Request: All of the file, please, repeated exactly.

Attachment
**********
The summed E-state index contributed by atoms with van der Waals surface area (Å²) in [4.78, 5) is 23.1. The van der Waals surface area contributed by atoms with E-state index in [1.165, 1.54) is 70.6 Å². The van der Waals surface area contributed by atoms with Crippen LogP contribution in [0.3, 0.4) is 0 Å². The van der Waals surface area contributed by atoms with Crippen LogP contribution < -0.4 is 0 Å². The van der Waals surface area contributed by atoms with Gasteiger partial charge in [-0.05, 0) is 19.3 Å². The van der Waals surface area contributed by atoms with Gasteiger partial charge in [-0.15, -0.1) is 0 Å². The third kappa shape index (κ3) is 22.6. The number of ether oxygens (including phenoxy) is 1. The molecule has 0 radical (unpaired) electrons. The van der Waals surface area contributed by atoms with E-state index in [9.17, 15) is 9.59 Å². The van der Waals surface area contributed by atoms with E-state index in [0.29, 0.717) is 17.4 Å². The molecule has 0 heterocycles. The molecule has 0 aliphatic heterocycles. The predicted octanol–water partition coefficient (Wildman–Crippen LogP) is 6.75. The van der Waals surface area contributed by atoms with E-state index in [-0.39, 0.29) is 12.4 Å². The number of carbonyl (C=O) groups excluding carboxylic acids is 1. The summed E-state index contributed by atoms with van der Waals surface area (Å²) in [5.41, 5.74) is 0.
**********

The summed E-state index contributed by atoms with van der Waals surface area (Å²) in [4.78, 5) is 23.1. The van der Waals surface area contributed by atoms with E-state index in [1.165, 1.54) is 70.6 Å². The van der Waals surface area contributed by atoms with Crippen LogP contribution in [0.3, 0.4) is 0 Å². The van der Waals surface area contributed by atoms with Crippen LogP contribution < -0.4 is 0 Å². The van der Waals surface area contributed by atoms with Gasteiger partial charge in [-0.05, 0) is 19.3 Å². The van der Waals surface area contributed by atoms with Gasteiger partial charge in [-0.15, -0.1) is 0 Å². The third kappa shape index (κ3) is 22.6. The number of ether oxygens (including phenoxy) is 1. The molecule has 0 radical (unpaired) electrons. The van der Waals surface area contributed by atoms with E-state index in [9.17, 15) is 9.59 Å². The van der Waals surface area contributed by atoms with E-state index in [0.29, 0.717) is 17.4 Å². The molecule has 0 heterocycles. The molecule has 0 aliphatic heterocycles. The predicted octanol–water partition coefficient (Wildman–Crippen LogP) is 6.75. The van der Waals surface area contributed by atoms with E-state index in [-0.39, 0.29) is 12.4 Å². The number of carbonyl (C=O) groups excluding carboxylic acids is 1. The summed E-state index contributed by atoms with van der Waals surface area (Å²) in [5.41, 5.74) is 0.